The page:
The white V the black. In my culture, the white is purity and innocence and the black is depression and death. We should know the white, but keep the black. Hmmm. Could Lao have been talking about the boards we write on in the classroom? “I’ve heard of these interactive whiteboards, but I cling with a passion to my chalk and blackboards.” Possibly. I like to think that Lao is warning us to stay away from purity and piousness. More committed readers may remember his previous exhortation to “Give up sainthood.” Instead, accept that the world is not a great place to be. It can be dark and frightening, like the night. But the night is also when we get the chance to dream. Ay. There’s the rub. The night provides us with both vice and virtue.
Honour V Humility. Another Thing That Makes You Go Hmmm. Bam-budduh-budduh-budduh. “Know” the first, “keep” the second. Time to finally relate these scribblings to the work of a teacher. A teacher can “know honour” when her students are outperforming all the other muggins around, but this is when Lao says that we should “keep humility”. And not any kind of false humility, either. Remember that your students’ achievements are theirs alone. You are not responsible. As I have written elsewhere, the most you can say is, “Well, at least I didn’t balls that up.” This recognition enables you to return to “the state of the uncarved block”, a favourite taoist image.
The state of the uncarved block is actually a very beautiful metaphor and one that I can only dirty, stain and cheapen if I go on too long about it. It is the state of nature before nature is moulded to fit our needs. For the teacher, it is the natural tendency to help and work with a partner in the communication dance before the sharpened chisel of P-P-P whittles you down to some formulaic drudge.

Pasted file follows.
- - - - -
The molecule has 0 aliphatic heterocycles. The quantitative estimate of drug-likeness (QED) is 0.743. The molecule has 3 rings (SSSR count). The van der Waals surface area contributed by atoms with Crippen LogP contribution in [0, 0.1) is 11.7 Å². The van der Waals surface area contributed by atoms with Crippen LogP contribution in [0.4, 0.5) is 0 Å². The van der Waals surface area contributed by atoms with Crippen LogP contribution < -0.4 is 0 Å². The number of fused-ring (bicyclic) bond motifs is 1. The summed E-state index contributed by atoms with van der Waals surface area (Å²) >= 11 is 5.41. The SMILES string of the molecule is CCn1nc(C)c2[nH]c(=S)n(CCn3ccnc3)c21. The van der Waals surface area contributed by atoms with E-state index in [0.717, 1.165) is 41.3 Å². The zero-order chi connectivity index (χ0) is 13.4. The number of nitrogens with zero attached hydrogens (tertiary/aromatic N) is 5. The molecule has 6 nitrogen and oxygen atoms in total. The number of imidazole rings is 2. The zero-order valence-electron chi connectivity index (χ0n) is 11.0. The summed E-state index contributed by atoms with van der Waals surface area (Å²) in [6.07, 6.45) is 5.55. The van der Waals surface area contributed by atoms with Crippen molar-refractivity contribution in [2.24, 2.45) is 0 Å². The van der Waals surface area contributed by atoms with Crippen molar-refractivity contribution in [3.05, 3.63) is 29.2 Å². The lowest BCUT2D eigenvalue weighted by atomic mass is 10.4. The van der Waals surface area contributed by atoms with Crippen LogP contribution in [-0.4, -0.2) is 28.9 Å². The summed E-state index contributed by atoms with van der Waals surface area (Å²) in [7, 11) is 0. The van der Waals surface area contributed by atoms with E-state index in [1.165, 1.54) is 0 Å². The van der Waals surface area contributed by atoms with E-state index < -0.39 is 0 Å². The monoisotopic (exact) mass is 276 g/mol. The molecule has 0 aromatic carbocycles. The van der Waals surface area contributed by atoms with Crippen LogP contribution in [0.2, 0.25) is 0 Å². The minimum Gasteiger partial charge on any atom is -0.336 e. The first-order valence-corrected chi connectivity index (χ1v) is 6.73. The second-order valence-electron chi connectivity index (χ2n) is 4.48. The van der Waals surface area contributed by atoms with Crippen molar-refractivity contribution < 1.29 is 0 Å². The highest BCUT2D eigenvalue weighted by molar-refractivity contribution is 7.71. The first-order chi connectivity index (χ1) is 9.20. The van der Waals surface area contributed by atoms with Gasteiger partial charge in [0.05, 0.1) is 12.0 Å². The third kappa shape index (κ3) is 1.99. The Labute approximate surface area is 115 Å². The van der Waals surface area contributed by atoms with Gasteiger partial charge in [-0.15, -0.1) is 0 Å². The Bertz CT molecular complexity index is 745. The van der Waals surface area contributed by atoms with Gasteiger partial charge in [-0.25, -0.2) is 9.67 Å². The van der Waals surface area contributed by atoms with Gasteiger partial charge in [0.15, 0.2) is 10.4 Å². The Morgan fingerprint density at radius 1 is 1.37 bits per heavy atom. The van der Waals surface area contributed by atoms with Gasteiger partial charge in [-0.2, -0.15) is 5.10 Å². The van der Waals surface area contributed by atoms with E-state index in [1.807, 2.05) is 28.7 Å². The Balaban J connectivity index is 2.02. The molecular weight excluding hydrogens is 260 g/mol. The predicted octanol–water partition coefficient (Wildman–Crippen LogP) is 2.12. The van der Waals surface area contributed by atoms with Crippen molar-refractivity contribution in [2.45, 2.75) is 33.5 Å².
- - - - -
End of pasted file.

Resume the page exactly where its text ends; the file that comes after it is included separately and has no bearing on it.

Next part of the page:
“When the block is carved, it becomes useful.
When the sage uses it, he [sic] becomes the ruler.”
writes the Wrinkled One, apparently having the gall to contradict me from the past. But Lao didn’t really have much time for the useful, remember. He was more interested in the useless – recognising, as he did, that the useful usually served the use of removing us further and further away from the natural state of things. In Feng and English’s translation, Lao uses great comedic timing to follow up the above two lines with a cracking punchline:
Thus, “A great tailor cuts little.”
Having told us how carving up a block renders it useful and gives power to the wise, Lao advises us that the truly great are those who do very little cutting. And the great teachers are those who do very little teaching. A teacher should not be measured by her success, but by her students’ learning. If the teacher nurtures the learning, much as a mother might nurture a child; if a teacher resists to shine a bright white light onto the black mysteries of language acquisition and just lets things take their course; if the teacher can be successful and yet realise that she had nothing to do with it; if the teacher can just stop bloody interfering, then she will be doing as great a job as it is possible for a teacher to do.
Incidentally, the Chinese character for the Uncarved Block is pronounced P’u. And one of the great Taoists is also called Pooh. Winnie the Pooh has been used with great success by Benjamin Hoff to exemplify taoism. If I haven’t already, allow me to recommend the masterpiece that is The Tao of Pooh.